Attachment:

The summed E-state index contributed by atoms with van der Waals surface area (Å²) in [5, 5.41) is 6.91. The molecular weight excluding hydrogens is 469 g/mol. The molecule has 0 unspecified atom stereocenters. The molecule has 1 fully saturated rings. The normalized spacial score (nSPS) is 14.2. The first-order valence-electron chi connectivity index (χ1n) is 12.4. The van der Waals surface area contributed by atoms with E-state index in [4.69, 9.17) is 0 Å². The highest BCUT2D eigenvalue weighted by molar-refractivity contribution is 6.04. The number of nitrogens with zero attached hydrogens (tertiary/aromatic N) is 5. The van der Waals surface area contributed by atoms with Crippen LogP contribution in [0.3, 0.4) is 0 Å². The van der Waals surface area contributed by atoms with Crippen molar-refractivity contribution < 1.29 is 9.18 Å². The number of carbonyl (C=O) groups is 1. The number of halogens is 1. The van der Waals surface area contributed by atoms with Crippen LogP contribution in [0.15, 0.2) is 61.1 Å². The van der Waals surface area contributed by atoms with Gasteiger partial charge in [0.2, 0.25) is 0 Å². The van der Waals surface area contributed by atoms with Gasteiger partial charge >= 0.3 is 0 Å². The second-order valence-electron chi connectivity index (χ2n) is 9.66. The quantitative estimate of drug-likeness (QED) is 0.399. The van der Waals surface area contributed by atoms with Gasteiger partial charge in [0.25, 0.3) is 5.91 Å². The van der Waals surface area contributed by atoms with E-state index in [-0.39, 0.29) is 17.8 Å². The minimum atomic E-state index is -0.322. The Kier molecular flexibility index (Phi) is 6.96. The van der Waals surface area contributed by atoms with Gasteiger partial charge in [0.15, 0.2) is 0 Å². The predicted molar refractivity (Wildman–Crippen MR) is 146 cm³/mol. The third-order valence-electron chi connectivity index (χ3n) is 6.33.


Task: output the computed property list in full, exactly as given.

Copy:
The summed E-state index contributed by atoms with van der Waals surface area (Å²) in [5, 5.41) is 6.91. The molecular weight excluding hydrogens is 469 g/mol. The molecule has 0 unspecified atom stereocenters. The molecule has 1 fully saturated rings. The normalized spacial score (nSPS) is 14.2. The first-order valence-electron chi connectivity index (χ1n) is 12.4. The van der Waals surface area contributed by atoms with E-state index in [4.69, 9.17) is 0 Å². The highest BCUT2D eigenvalue weighted by molar-refractivity contribution is 6.04. The number of nitrogens with zero attached hydrogens (tertiary/aromatic N) is 5. The van der Waals surface area contributed by atoms with Crippen LogP contribution in [0.3, 0.4) is 0 Å². The van der Waals surface area contributed by atoms with Crippen molar-refractivity contribution < 1.29 is 9.18 Å². The number of carbonyl (C=O) groups is 1. The number of halogens is 1. The van der Waals surface area contributed by atoms with Crippen LogP contribution in [0.15, 0.2) is 61.1 Å². The van der Waals surface area contributed by atoms with Gasteiger partial charge in [0.2, 0.25) is 0 Å². The van der Waals surface area contributed by atoms with Gasteiger partial charge >= 0.3 is 0 Å². The second-order valence-electron chi connectivity index (χ2n) is 9.66. The quantitative estimate of drug-likeness (QED) is 0.399. The van der Waals surface area contributed by atoms with Gasteiger partial charge in [0.25, 0.3) is 5.91 Å². The van der Waals surface area contributed by atoms with E-state index in [-0.39, 0.29) is 17.8 Å². The minimum atomic E-state index is -0.322. The Kier molecular flexibility index (Phi) is 6.96. The van der Waals surface area contributed by atoms with Gasteiger partial charge in [0.15, 0.2) is 0 Å². The predicted molar refractivity (Wildman–Crippen MR) is 146 cm³/mol. The third-order valence-electron chi connectivity index (χ3n) is 6.33.